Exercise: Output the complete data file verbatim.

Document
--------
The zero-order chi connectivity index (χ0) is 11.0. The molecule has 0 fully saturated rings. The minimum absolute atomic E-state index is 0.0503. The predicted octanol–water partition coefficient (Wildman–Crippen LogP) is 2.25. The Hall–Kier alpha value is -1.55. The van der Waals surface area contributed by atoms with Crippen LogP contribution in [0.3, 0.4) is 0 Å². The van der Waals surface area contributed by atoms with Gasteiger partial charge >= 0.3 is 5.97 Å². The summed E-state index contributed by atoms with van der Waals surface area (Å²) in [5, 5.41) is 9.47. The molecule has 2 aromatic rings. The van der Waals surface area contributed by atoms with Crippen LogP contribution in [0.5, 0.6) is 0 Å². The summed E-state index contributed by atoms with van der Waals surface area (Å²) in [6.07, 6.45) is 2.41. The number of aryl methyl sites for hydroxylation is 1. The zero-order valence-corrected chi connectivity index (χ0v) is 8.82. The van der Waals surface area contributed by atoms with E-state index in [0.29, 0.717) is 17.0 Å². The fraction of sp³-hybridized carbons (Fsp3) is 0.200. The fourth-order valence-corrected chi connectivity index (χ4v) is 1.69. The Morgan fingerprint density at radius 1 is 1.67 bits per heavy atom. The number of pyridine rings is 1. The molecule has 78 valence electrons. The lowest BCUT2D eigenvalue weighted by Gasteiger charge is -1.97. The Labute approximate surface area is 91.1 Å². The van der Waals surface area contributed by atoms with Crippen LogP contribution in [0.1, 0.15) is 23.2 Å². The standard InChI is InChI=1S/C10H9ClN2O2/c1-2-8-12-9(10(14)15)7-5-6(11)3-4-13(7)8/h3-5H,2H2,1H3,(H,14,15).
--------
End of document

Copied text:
The zero-order chi connectivity index (χ0) is 11.0. The molecule has 0 fully saturated rings. The minimum absolute atomic E-state index is 0.0503. The predicted octanol–water partition coefficient (Wildman–Crippen LogP) is 2.25. The Hall–Kier alpha value is -1.55. The van der Waals surface area contributed by atoms with Crippen LogP contribution in [0.3, 0.4) is 0 Å². The van der Waals surface area contributed by atoms with Gasteiger partial charge >= 0.3 is 5.97 Å². The summed E-state index contributed by atoms with van der Waals surface area (Å²) in [5, 5.41) is 9.47. The molecule has 2 aromatic rings. The van der Waals surface area contributed by atoms with Crippen LogP contribution in [0.5, 0.6) is 0 Å². The summed E-state index contributed by atoms with van der Waals surface area (Å²) in [6.07, 6.45) is 2.41. The number of aryl methyl sites for hydroxylation is 1. The zero-order valence-corrected chi connectivity index (χ0v) is 8.82. The van der Waals surface area contributed by atoms with E-state index in [0.29, 0.717) is 17.0 Å². The fraction of sp³-hybridized carbons (Fsp3) is 0.200. The fourth-order valence-corrected chi connectivity index (χ4v) is 1.69. The Morgan fingerprint density at radius 1 is 1.67 bits per heavy atom. The number of pyridine rings is 1. The molecule has 78 valence electrons. The lowest BCUT2D eigenvalue weighted by Gasteiger charge is -1.97. The Labute approximate surface area is 91.1 Å². The van der Waals surface area contributed by atoms with Crippen LogP contribution in [0.1, 0.15) is 23.2 Å². The standard InChI is InChI=1S/C10H9ClN2O2/c1-2-8-12-9(10(14)15)7-5-6(11)3-4-13(7)8/h3-5H,2H2,1H3,(H,14,15).